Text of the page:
SitOnMyFace

Kaela.
21.
Senior at ND.
Born&Raised in Boston <3.
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  1. "When someone is crying, of course, the noble thing to do is to comfort them. But if someone is trying to hide their tears, it may also be noble to pretend you do not notice them."
    — Lemony Snicket (via fairestregal)
     
     
  2. (Source: changotx)

     
     
  3. (Source: ethereal-sleep)

     
     
  4. (Source: skinnymeanwoman)

     
     
  5. validx2:

    When the cashier hold’s up your $20 to see if it’s real

    image

     
     
  6. portraits-of-america:

     “My mother is Japanese and my father is American. I only just recently reconciled these identities. In middle school, my Asian-ness was a quirky thing about me. I made Asian jokes about myself so my white peers would accept me, making a caricature of myself as the ‘Asian person’. At the time it was really important for me to connect with people who had the same cultural characteristics as myself, but I couldn’t find anybody. So, I tokenized my Asian identity.     “Later, I realized that making my Asian-ness a central part of my identity was harmful—there were so many other facets of myself that didn’t have to do with that. It affected how people interacted with me: when I earned a good grade, people would say, ‘Of course, you’re Asian.’     “I then decided to go to the opposite end and shun my Japanese heritage by pretending I was white. That was my strategy for a few years. Without even realizing it, I internalized certain racisms against Asian people. I saw them as inferior, which made me want to identify with my ‘white’ self even more.     “Finally, last semester I went to a giant cultural celebration for people of color. I saw a Japanese Taiko performance, which made me think of when I was a kid going to Japanese festivals—I would be so excited about everything Japanese. I almost cried and realized that I love a lot of Japanese culture, and that it was a part of who I am. I needed to revisit how I thought about my racial and cultural identity: what it was that I felt, why I felt it, and how I wanted to identify myself from that point on. I went back to Japan for a month and fell in love with the culture again. That was very important, because I shunned it for so long.     “So after a lot of processing this summer, I realize that I am in peculiar place between being a person of color and being white: I have too many privileges to identify as a person of color, yet I’m not white because of the way people label me as Asian and the shame I experienced as being Asian and Japanese. It’s a unique experience, being Japanese-American, and it’s important to know that this is who I am—no matter how people label me.”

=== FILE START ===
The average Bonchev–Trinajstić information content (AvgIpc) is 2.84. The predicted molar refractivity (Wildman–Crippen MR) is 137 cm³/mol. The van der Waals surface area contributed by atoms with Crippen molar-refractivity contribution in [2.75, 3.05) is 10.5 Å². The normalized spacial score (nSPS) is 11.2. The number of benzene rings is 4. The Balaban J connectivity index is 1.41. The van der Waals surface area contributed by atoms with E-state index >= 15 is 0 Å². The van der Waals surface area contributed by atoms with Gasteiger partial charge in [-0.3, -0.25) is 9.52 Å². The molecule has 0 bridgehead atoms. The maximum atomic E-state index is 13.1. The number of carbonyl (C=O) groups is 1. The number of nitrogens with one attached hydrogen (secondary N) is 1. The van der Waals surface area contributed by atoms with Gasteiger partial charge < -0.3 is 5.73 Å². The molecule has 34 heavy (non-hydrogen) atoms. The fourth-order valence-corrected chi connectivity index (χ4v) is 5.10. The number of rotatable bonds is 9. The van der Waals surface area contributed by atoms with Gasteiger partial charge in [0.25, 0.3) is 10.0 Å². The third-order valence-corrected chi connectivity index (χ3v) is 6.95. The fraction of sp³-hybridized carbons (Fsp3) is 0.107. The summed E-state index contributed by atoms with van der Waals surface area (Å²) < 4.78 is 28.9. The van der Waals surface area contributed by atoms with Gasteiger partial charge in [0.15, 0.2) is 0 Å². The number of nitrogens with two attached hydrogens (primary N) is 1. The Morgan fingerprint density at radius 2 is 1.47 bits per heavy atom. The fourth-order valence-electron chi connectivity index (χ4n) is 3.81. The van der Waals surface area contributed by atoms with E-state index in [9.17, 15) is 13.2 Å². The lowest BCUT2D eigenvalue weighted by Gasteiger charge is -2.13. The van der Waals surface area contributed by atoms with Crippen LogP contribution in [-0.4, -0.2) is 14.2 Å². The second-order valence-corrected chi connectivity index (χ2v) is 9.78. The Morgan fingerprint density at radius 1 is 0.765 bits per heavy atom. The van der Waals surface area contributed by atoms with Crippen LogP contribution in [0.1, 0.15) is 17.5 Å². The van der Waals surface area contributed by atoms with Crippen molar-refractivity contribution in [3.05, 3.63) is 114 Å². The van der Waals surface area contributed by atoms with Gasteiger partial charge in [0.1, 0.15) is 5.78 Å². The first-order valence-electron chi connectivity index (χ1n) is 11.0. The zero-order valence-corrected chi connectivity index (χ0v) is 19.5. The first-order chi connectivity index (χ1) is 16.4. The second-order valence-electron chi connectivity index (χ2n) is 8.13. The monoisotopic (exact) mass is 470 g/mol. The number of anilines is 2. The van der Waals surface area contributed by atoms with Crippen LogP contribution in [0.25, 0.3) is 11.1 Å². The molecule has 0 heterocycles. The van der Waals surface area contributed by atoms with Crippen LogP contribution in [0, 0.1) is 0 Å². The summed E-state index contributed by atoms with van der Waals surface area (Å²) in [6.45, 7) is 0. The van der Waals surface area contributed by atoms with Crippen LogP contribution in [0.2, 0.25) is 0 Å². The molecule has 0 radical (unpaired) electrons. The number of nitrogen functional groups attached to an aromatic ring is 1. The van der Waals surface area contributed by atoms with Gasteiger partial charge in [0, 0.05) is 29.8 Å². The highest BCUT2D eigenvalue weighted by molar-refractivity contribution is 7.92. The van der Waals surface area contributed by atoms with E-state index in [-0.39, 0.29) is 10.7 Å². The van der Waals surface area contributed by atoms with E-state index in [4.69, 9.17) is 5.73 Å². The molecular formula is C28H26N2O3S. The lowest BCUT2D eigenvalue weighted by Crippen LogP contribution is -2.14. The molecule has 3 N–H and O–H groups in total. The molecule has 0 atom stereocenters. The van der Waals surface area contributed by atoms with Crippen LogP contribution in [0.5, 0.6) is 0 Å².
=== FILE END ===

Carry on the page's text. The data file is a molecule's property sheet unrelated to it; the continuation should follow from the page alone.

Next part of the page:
Oberlin, OH

    portraits-of-america: